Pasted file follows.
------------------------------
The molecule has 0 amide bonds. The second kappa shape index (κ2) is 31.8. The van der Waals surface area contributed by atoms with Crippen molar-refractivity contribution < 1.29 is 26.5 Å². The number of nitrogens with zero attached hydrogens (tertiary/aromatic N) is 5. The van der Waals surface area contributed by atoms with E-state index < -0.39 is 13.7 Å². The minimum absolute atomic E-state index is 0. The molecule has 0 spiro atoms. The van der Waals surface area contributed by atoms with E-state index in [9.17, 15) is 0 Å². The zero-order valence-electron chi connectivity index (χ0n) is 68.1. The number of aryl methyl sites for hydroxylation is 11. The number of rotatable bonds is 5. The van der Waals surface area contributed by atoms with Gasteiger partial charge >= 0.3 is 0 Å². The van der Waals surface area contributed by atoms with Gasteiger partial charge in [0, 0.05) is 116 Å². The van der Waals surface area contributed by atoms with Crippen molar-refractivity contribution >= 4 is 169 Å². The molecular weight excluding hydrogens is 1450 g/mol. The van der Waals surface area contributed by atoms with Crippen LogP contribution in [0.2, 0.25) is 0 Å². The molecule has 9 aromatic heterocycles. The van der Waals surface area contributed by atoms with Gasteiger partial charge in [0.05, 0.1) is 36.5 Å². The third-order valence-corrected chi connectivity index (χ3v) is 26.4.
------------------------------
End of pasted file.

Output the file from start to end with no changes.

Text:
The molecule has 0 amide bonds. The second kappa shape index (κ2) is 31.8. The van der Waals surface area contributed by atoms with Crippen molar-refractivity contribution < 1.29 is 26.5 Å². The number of nitrogens with zero attached hydrogens (tertiary/aromatic N) is 5. The van der Waals surface area contributed by atoms with E-state index < -0.39 is 13.7 Å². The minimum absolute atomic E-state index is 0. The molecule has 0 spiro atoms. The van der Waals surface area contributed by atoms with E-state index in [9.17, 15) is 0 Å². The zero-order valence-electron chi connectivity index (χ0n) is 68.1. The number of aryl methyl sites for hydroxylation is 11. The number of rotatable bonds is 5. The van der Waals surface area contributed by atoms with Gasteiger partial charge >= 0.3 is 0 Å². The van der Waals surface area contributed by atoms with Gasteiger partial charge in [0, 0.05) is 116 Å². The van der Waals surface area contributed by atoms with Crippen molar-refractivity contribution >= 4 is 169 Å². The molecular weight excluding hydrogens is 1450 g/mol. The van der Waals surface area contributed by atoms with Crippen LogP contribution in [0.2, 0.25) is 0 Å². The molecule has 9 aromatic heterocycles. The van der Waals surface area contributed by atoms with Gasteiger partial charge in [0.05, 0.1) is 36.5 Å². The third-order valence-corrected chi connectivity index (χ3v) is 26.4.